Before I traveled for the first time, I was quite certain culture shock was a myth. I’d lived all my life in Ghana – Togo sef I hadn’t seen but someway somehow I thought being transported into another geographic setting wouldn’t hit me with all kinds of RAM crashing impressions for my brain.
Why? There is too much information out there, on the internet, in movies, magazines etc. I’d been fortunate enough to have had access to these information portals and that’s where this too known guy had conceived the belief that he was a good enough world citizen who could navigate every environment.
For my first experience, it hit me – hard! I wasn’t exactly “oooh-aaaah-ing” my way around but as one would have it, somethings just didn’t make sense and not in a bad way. I had a tight schedule too, cramping a lot do into just seventeen days. I was in Holland and then spent a weekend in Germany…
I always thought of myself as being an organised and principled fellow till I arrived in a country which seemed TOO ORGANISED for me. People obeyed simple rules that were ignored in our parts of the world and it was almost as if this was something written in their genes. Everything worked with precision as if it was all programmed. I felt like I was in a matrix and I wondered where the real “people” were. That soon changed the longer I stayed. I’ll tell you more about my culture shock another time…
As you may have noticed, I’ve been dormant for about a month. I will do as much as I can to bring you my musings regularly from now on *Fingers Crossed*. This past month I’ve been away has been an incredibly good experience. It wasn’t my first time going to aburokyire so settling in was slightly easier than I previously had and there was a lot more to the visit than just holiday.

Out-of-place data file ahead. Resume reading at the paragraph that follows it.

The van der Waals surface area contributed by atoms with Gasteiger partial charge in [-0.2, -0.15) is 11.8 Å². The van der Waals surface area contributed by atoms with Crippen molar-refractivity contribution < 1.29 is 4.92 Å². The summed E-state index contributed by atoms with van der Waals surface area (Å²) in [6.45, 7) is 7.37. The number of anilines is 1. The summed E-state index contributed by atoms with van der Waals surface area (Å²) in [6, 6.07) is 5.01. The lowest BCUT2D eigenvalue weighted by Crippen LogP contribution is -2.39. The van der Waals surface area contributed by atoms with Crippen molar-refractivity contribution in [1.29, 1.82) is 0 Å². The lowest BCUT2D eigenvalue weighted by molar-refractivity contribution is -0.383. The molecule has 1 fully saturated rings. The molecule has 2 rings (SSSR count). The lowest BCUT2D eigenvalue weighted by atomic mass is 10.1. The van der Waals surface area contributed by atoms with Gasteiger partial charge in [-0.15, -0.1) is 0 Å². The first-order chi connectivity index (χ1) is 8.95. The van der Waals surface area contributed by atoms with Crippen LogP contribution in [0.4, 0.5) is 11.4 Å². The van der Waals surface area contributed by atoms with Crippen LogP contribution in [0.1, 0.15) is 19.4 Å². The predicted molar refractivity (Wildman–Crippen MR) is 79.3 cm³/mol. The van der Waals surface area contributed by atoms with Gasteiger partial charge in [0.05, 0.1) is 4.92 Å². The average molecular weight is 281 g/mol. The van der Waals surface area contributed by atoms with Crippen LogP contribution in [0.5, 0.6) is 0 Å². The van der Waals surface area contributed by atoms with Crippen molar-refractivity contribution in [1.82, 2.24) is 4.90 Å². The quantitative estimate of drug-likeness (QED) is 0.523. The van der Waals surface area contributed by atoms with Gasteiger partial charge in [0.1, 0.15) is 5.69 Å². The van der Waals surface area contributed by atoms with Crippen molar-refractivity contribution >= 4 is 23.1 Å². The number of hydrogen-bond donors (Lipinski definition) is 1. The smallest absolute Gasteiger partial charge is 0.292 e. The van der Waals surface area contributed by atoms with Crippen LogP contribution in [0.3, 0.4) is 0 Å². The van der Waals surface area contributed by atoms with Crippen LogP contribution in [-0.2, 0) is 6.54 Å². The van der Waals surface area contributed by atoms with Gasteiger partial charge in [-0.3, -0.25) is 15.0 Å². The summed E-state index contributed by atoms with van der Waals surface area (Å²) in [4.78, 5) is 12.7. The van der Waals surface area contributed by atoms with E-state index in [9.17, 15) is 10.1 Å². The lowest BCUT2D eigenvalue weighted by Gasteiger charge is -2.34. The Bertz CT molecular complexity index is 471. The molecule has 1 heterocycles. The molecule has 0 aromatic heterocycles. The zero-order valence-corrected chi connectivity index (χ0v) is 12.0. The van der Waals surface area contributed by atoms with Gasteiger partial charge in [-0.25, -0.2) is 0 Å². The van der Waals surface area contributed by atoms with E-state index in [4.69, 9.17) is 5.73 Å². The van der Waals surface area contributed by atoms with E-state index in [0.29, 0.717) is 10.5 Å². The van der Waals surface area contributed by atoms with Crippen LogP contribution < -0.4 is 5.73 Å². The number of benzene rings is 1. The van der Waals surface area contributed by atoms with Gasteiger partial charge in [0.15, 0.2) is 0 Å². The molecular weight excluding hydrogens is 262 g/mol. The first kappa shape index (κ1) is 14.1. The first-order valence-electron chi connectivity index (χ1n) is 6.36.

I decided to take my love and interest in storytelling to another level. To explore one of the best things known to man; FILM. I’d love to give a whole history lecture on film but that’s not why we’re here. Read more on film and filmmaking when you can. For me, in my mind, taking on this new opportunity was just marrying my rekindled love for writing and photography.
I enrolled at HKU University of Arts for their summer school program thanks to my wonderful girlfriend. It got better when I was not only accepted, but I found out I would be getting this knowledge and experience with eleven other people from all over the globe.
My course mates were from South Africa, Greece, Romania, Ecuador, China, Indonesia, Finland, Yemen and I from Ghana. Although these are their countries of origin, some came to holland from different places due to work and school. There was Deon (South Africa), Louise (Greece), Iustina (Romania), Carlos (Ecuador), Thana (Yemen), Nadja (Finland) Tuti (Indonesia), Elyn (China), Wenjia (China) and Yun Chao (China)
Our Course director was the Dutch documentary filmmaker Frans Hoeben. Frans has about four decades under his belt. When he spoke about storytelling, he was always as bright as a kindergartener making sense of new words. It was as if he was teaching this for the first time ever. It was refreshing!
Cut to the end of the short but very educative and insightful summer school, a few things I will take with my on new journey of exploring the storytelling medium that is film is that;
- Your story matters more than your equipment and a very simple story can be told in several interesting ways. Be creative. Engage your audience
- Filmmaking is a very deliberate craft and you will find that even the simplest stories demand a lot of pre-production and planning before execution
- I may write a more elaborate breakdown of what story telling via film entails but for now I’m just happy to be back and I’m looking forward to exploring this newly acquired knowledge. If you ever see “ AN OSEI KWAME “ Film somewhere give it a like.
- There’s a lot more to talk about and I’m looking forward to sharing my experiences with you in the coming weeks. PEACE!
WATCH A SHORT CLIP OF A TRIP TO THE DAM SQUARE – AMSTERDAM